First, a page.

By Steve Persall
Times Film Critic
Acclaimed novels making forgettable movies are nothing new. Revolutionary Road, The Shipping News, Evening and Midnight in the Garden of Good and Evil are among the most notorious disappointments for readers.
Add to that list Never Let Me Go, Mark Romanek's dishwater dull version of Kazuo Ishiguro's book that Time magazine named the best novel of the past decade. Fox Searchlight wants everyone to know that, trumpeting the book's acclaim as much as the movie's fetching actors.
Imagine a stuffy Merchant Ivory production blended with muted Michael Crichton sci-fi and you have Never Let Me Go, at least as it plays on screen. Romanek never finds the balance of those themes as well as Ishiguro apparently did. The movie is 90 minutes of stiff-upper-lip longing followed by 10 minutes of abruptly interesting resolution, then end credits that the film didn't compel me to stick around for.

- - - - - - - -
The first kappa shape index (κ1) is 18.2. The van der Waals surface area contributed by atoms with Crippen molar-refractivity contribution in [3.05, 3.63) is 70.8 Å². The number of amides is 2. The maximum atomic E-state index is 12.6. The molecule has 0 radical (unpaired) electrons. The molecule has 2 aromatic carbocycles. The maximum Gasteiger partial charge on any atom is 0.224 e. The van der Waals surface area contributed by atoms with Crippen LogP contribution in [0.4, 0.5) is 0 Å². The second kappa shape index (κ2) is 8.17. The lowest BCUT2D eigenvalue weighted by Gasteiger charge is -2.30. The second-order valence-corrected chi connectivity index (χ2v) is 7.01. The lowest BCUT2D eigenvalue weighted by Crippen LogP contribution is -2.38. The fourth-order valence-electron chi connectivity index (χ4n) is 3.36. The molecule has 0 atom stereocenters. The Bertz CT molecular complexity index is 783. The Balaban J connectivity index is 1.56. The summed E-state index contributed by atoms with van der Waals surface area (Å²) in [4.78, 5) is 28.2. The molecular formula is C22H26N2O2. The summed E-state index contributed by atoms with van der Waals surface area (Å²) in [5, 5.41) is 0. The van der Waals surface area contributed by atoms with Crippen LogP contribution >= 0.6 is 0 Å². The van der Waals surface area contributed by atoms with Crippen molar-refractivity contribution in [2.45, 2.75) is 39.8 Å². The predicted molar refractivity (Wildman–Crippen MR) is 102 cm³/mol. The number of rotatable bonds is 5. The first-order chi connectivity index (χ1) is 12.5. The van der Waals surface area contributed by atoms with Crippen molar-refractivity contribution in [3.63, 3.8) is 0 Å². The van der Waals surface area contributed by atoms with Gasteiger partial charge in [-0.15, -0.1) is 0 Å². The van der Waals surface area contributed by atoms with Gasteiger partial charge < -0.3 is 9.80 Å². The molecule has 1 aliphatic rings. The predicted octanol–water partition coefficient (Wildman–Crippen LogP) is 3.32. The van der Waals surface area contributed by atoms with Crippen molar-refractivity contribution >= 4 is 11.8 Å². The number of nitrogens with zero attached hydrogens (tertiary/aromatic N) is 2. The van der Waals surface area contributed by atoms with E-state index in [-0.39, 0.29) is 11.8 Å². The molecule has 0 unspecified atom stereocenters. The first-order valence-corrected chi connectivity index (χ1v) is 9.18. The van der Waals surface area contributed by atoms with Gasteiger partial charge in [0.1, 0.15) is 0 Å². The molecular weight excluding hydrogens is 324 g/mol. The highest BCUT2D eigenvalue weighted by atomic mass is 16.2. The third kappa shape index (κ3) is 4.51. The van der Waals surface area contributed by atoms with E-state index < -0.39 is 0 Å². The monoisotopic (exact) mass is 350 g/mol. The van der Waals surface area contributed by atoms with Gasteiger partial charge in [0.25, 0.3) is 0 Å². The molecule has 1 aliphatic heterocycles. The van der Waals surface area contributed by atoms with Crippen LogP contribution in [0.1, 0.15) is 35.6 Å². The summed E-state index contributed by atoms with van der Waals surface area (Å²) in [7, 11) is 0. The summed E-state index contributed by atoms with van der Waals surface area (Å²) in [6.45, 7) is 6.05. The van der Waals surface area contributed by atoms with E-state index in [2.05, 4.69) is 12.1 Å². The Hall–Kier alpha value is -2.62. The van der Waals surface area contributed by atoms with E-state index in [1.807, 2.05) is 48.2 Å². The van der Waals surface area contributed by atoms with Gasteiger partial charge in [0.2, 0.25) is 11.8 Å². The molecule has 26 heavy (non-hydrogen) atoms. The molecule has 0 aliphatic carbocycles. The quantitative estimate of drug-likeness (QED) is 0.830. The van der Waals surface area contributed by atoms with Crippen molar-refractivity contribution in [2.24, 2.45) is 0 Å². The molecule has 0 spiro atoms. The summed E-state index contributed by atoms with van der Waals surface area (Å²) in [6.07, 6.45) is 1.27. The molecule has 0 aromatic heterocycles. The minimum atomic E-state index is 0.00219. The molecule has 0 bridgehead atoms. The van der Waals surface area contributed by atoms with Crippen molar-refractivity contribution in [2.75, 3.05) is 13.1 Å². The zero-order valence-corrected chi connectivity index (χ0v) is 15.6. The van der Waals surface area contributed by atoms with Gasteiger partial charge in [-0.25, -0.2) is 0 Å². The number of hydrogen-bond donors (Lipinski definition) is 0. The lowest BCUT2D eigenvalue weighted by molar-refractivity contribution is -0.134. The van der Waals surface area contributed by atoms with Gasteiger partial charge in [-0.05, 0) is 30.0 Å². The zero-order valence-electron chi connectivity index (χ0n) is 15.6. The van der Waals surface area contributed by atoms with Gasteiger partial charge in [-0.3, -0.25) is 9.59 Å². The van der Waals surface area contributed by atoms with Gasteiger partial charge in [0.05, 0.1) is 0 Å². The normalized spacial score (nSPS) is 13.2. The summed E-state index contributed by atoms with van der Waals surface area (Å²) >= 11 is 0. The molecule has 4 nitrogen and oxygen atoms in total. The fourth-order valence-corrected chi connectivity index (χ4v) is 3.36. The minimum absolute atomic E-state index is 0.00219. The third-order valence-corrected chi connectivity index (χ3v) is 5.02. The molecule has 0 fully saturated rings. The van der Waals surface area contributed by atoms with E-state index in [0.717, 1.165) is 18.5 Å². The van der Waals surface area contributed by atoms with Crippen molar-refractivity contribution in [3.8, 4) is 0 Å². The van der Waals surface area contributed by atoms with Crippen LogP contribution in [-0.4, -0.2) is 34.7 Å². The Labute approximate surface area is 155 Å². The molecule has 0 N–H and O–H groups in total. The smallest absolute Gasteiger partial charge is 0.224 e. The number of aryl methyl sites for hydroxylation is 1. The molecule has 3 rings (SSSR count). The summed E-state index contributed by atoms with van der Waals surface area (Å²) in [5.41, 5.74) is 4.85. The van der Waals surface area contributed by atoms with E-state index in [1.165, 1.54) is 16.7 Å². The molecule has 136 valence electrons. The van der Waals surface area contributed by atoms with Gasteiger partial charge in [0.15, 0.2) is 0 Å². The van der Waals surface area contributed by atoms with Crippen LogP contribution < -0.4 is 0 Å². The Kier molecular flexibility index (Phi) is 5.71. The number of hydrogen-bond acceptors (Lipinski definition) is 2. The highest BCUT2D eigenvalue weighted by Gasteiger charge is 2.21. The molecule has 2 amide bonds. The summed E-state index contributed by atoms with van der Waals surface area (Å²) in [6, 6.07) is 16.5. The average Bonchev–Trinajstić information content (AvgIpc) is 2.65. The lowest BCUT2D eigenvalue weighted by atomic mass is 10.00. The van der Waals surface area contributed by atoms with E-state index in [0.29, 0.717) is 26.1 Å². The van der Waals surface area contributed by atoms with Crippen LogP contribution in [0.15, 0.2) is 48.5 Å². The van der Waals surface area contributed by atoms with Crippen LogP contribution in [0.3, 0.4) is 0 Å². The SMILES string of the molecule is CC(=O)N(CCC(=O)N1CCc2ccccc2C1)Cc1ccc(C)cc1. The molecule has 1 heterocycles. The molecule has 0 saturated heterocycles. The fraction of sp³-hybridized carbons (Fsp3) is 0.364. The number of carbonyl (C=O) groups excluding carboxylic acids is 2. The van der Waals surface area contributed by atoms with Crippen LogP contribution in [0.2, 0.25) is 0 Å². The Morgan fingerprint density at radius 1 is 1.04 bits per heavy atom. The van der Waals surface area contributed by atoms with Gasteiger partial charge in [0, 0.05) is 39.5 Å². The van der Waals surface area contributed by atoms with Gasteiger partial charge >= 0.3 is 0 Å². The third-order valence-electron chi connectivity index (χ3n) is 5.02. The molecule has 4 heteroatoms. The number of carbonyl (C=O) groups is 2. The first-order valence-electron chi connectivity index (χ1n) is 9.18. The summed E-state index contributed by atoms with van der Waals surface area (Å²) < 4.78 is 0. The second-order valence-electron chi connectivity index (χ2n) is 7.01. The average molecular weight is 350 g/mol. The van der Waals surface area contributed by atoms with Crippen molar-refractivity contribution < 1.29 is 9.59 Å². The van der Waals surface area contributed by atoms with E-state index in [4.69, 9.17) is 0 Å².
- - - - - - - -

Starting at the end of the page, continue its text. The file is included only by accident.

The plot revolves around a boarding school for cloned children who are cultivated to donate their internal organs, a medical breakthrough saving millions of lives. The children are taught but not too much. What's the use since they'll be dead in a few short years?
Three children grow into young adults feeling bummed out about their fate. Kathy (Carey Mulligan) is the plain, practical one. Ruth (Keira Knightley) has a wild side the school hasn't entirely suppressed. Tommy (Andrew Garfield) is the awkward boy — Garfield plays him as faintly brain damaged — Kathy and Ruth have a crush on. The love triangle allows plenty of chances for furtive glances and Mulligan's on-cue tear ducts to operate.
The turning point arrives when the trio is allowed to get a taste of the real world outside school gates, kind of like the Amish tradition of rumspringa. They move in with other boarding school refugees who speak of an exemption to the organ donor rules: If two students can prove they are in love, they'll be allowed to postpone their first donation and live longer happily.
Is it true? If so, which woman will Tommy choose to extend his life? Never Let Me Go pretty much answers that question in the first scene. From there, it's a long slog to learn how things ended up that way. Romanek, an American who cut his teeth on music videos and One Hour Photo, does a decent job of imitating the austere settings and chilly sophistication of British period melodrama. I don't crave British period melodramas, so that doesn't impress.
Steve Persall can be reached at email@example.com or ((727) 893-8365. Read his blog, Reeling in the Years, at tampabay.com/blogs/movies.